The RFID is considered a significant improvement over the conventional barcode, which needs to be read by scanners in "line-of-sight" fashion and can be stripped away if the paper product labels get ripped or damaged. RFID can also facilitate inter-organizational E-commerce initiatives such as continuous replenishment or vendor-managed inventories (Smaros and Holmstrom, 2000).
RFID data is visible and trackable across the supply chain and reduces scanning error, stockouts and the labour required to move inventory (Shin & Eksioglu 2014, p. 633). Importantly, as Concept2creation (n.d.) shows picking and scanning cartons from the cages is labour intensive and requiring audits. Alternatively, RFID transmitters on pallets and cages, can automatically be scanned upon receipt. Cartons without RFID can be placed in totes to be tracked internally (Michel 2014,
Would RFID work to track Products? Well, Bar Codes require a line of sight, so a person(s) with a bar code reader has to get right up on the bar code and scan it. When you are thinking about a supply chain, somebody in the warehouse would have to look at every single case. With RFID, all of the cases on the pallet would be picked up by a single swipe of a reader, even the ones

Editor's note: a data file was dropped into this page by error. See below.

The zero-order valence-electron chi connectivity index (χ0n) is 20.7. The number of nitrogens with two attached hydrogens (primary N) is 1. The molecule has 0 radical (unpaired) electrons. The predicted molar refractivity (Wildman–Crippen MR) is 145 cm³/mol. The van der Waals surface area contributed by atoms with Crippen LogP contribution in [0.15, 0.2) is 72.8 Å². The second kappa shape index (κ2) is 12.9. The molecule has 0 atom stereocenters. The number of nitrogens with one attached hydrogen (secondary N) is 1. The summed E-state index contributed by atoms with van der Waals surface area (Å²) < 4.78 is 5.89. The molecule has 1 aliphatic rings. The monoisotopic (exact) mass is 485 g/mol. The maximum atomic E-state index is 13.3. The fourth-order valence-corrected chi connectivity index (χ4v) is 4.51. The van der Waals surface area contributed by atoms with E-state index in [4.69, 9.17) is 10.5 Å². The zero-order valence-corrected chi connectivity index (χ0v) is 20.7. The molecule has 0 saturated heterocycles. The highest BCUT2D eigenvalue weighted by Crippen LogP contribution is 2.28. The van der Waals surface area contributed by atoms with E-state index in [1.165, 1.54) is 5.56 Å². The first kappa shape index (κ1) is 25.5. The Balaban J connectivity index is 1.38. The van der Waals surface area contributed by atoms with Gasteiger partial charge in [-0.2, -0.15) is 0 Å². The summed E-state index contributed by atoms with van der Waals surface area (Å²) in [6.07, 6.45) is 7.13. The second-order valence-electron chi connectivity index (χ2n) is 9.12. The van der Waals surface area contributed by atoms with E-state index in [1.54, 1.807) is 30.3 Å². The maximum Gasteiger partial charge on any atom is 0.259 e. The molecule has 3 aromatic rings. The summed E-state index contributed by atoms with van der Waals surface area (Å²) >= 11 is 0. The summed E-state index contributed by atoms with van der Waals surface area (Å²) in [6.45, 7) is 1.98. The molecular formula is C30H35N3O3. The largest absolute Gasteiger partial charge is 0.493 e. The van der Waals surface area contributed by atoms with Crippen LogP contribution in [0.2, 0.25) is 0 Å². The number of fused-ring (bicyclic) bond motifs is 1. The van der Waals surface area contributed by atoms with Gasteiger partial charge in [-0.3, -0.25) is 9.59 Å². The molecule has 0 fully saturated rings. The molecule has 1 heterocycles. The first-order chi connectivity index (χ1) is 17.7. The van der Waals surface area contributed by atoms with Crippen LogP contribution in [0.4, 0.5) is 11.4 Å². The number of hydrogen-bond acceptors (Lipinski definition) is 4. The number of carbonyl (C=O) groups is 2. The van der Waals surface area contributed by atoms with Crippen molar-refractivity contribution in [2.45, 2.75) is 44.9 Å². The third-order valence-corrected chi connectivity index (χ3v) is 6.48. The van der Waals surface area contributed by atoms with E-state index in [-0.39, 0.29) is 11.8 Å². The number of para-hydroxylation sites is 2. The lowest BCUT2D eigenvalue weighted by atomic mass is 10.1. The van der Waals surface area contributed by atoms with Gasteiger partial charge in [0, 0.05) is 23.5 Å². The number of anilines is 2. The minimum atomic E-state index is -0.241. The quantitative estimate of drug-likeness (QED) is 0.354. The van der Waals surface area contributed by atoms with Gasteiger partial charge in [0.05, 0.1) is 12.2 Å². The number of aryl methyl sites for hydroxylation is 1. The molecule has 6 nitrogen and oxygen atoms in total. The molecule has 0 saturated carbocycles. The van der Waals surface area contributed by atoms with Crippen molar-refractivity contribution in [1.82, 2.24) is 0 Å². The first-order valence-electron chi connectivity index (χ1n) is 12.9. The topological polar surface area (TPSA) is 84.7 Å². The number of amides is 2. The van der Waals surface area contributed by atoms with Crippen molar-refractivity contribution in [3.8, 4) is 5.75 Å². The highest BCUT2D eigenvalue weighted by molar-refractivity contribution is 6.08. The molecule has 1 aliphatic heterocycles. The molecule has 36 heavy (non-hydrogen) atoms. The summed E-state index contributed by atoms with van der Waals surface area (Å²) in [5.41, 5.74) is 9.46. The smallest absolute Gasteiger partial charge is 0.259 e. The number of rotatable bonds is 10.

Radio Frequency Identification RFID is an established data-carrying technology used throughout industry. Data relating to an item is stored on a tag, which is attached to the item. The tag is activated by radio waves emitted from a reader. Once activated, the tag sends data stored in its memory relating to the item back to the reader. This data can then be shared between organizations and trading partners via the EPCglobal Network in a secure manner.
The RFID market has continued to grow at a steady rate. According to a new RFID sector survey by IDTechEx Research, “The RFID market will reach $23.4 Billion in 2020. This includes tags, readers and software/services for RFID cards, labels, fobs and all other form factors - for both passive and active RFID.” (IDTechEx). RFID is a technology that will continue to play a critical role in a variety of industries as they both grow and develop.